[Original post by Stephanie Forshee of Law.com]
New apps and technology tools are changing the way companies do business and conduct discovery. But making sure these technologies are compliant and secure means combatting a “major disconnect between legal and IT,” according to Brett Tarr, legal counsel for Caesars Entertainment Corp.
Tarr, who heads the Las Vegas company’s e-discovery function, was among the panelists who spoke about “Using Emerging Technology to Execute Forensic Collections From Slack, Jira, HipChat and Other Cutting Edge Data Sources” during ALM’s Legalweek 2018 in New York.
“IT and legal speak different languages and have different priorities,” Tarr said during the discussion Tuesday afternoon.
Regardless, it is crucial for companies such as Caesars “to get the right people to the table,” including both IT and legal departments, Tarr said. From there, the two functions have to evaluate how the technology could affect security and privacy and whether or not that level of risk is acceptable.
“It’s not about eliminating risk, it’s about managing risk and optimizing risk to get the best outcomes,” Tarr explained.
Though there are risks with any new app or technology, Tarr said, there are certainly benefits such as mobility, centralization of data and the ability to easily communicate with others. Companies need to be sure they know exactly what they’re collecting and which technologies their employees are permitted to use.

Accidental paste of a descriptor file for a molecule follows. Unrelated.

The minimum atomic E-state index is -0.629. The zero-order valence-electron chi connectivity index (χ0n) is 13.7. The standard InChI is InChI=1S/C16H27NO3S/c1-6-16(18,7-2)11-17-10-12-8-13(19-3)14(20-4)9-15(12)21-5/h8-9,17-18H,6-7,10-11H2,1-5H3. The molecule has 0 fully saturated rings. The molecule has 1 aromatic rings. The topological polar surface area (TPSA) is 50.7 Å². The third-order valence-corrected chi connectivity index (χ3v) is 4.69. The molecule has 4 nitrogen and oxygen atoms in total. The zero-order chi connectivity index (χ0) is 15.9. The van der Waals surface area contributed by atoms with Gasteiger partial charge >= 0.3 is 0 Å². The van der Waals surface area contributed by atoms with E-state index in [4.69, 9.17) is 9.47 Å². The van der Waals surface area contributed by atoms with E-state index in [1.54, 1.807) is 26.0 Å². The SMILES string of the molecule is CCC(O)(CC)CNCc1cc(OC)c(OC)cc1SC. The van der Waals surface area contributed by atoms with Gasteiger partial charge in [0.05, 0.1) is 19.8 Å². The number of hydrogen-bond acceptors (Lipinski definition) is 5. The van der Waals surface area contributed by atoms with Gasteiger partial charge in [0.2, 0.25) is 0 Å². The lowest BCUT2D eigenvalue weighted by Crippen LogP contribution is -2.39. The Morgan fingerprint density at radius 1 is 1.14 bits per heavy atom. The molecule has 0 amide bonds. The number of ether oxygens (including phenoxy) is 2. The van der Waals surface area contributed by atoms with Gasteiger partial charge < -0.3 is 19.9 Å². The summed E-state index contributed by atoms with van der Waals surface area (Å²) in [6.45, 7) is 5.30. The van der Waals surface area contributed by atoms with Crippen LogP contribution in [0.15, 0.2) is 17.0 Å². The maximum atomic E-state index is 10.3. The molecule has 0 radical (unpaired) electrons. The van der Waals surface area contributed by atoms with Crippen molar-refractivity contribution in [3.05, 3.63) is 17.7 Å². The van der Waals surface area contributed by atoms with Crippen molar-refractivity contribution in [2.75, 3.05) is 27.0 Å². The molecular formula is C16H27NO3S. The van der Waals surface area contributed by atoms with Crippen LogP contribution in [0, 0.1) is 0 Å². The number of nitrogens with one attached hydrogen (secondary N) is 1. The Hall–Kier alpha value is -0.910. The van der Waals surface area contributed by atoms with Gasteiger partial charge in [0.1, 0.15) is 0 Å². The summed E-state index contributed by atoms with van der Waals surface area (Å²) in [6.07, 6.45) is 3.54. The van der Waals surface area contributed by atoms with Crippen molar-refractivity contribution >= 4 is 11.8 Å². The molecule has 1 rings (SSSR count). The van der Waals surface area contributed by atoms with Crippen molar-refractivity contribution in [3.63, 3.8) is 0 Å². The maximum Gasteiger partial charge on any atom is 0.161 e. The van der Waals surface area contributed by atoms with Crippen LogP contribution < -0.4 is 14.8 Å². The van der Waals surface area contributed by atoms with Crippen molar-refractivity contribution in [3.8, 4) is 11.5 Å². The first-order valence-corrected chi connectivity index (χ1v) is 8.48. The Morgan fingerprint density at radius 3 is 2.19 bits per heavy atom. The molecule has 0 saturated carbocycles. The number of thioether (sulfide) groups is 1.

Calculating whether risks of any particular technology outweigh the benefits is an individual decision, he noted.
Like Tarr, Ruth Hauswirth, special counsel at Cooley, who also appeared on Tuesday’s panel, stressed how important it is for in-house lawyers to understand the types of data they are collecting.
She cited a case involving United Parcel Service Inc., as an instance in which a company had insights into its data and could use it to its advantage in court.
In Solo v. United Parcel Service, the plaintiff requested data on package-specific details for a period dating back to 2008. UPS’ lawyers, Hauswirth said, were able to come back and tell the court exact costs associated with fulfilling the request and why it would be too burdensome. Data collection for discovery was ultimately limited to a six-month period.
“They knew where their information was, how much it would cost. It was not just speculation [that] this is too difficult, this is too burdensome,” Hauswirth said. She explained that in this case UPS agreed to search for six months of time and revisit the request based on the information that came back for that period.
“When you’re making an argument in the discovery context, know your data,” Hauswirth said.